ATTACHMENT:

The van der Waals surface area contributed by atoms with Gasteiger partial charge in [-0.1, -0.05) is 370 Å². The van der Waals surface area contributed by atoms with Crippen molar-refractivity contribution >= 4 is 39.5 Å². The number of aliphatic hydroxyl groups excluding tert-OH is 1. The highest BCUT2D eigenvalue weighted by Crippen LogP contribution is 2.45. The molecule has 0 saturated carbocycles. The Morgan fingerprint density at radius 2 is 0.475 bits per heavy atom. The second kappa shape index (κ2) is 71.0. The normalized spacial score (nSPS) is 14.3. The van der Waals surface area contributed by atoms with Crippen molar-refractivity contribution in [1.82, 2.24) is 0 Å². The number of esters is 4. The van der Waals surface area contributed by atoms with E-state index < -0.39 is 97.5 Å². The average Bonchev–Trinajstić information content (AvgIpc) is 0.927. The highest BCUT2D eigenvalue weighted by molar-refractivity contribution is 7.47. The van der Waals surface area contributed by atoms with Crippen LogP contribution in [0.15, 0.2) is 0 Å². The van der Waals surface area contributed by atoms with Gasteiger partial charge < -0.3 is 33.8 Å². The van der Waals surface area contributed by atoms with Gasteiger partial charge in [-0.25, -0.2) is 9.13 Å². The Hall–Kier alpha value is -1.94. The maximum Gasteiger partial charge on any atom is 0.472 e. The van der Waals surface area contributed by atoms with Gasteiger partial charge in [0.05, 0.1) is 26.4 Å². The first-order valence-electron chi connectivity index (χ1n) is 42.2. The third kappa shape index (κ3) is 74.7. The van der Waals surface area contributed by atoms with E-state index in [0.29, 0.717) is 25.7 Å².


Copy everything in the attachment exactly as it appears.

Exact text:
The van der Waals surface area contributed by atoms with Gasteiger partial charge in [-0.1, -0.05) is 370 Å². The van der Waals surface area contributed by atoms with Crippen molar-refractivity contribution >= 4 is 39.5 Å². The number of aliphatic hydroxyl groups excluding tert-OH is 1. The highest BCUT2D eigenvalue weighted by Crippen LogP contribution is 2.45. The molecule has 0 saturated carbocycles. The Morgan fingerprint density at radius 2 is 0.475 bits per heavy atom. The second kappa shape index (κ2) is 71.0. The normalized spacial score (nSPS) is 14.3. The van der Waals surface area contributed by atoms with Crippen molar-refractivity contribution in [1.82, 2.24) is 0 Å². The number of esters is 4. The van der Waals surface area contributed by atoms with E-state index < -0.39 is 97.5 Å². The average Bonchev–Trinajstić information content (AvgIpc) is 0.927. The highest BCUT2D eigenvalue weighted by molar-refractivity contribution is 7.47. The van der Waals surface area contributed by atoms with Crippen LogP contribution in [0.15, 0.2) is 0 Å². The van der Waals surface area contributed by atoms with Gasteiger partial charge < -0.3 is 33.8 Å². The van der Waals surface area contributed by atoms with Gasteiger partial charge in [-0.25, -0.2) is 9.13 Å². The Hall–Kier alpha value is -1.94. The maximum Gasteiger partial charge on any atom is 0.472 e. The van der Waals surface area contributed by atoms with Gasteiger partial charge in [0.05, 0.1) is 26.4 Å². The first-order valence-electron chi connectivity index (χ1n) is 42.2. The third kappa shape index (κ3) is 74.7. The van der Waals surface area contributed by atoms with E-state index in [0.29, 0.717) is 25.7 Å².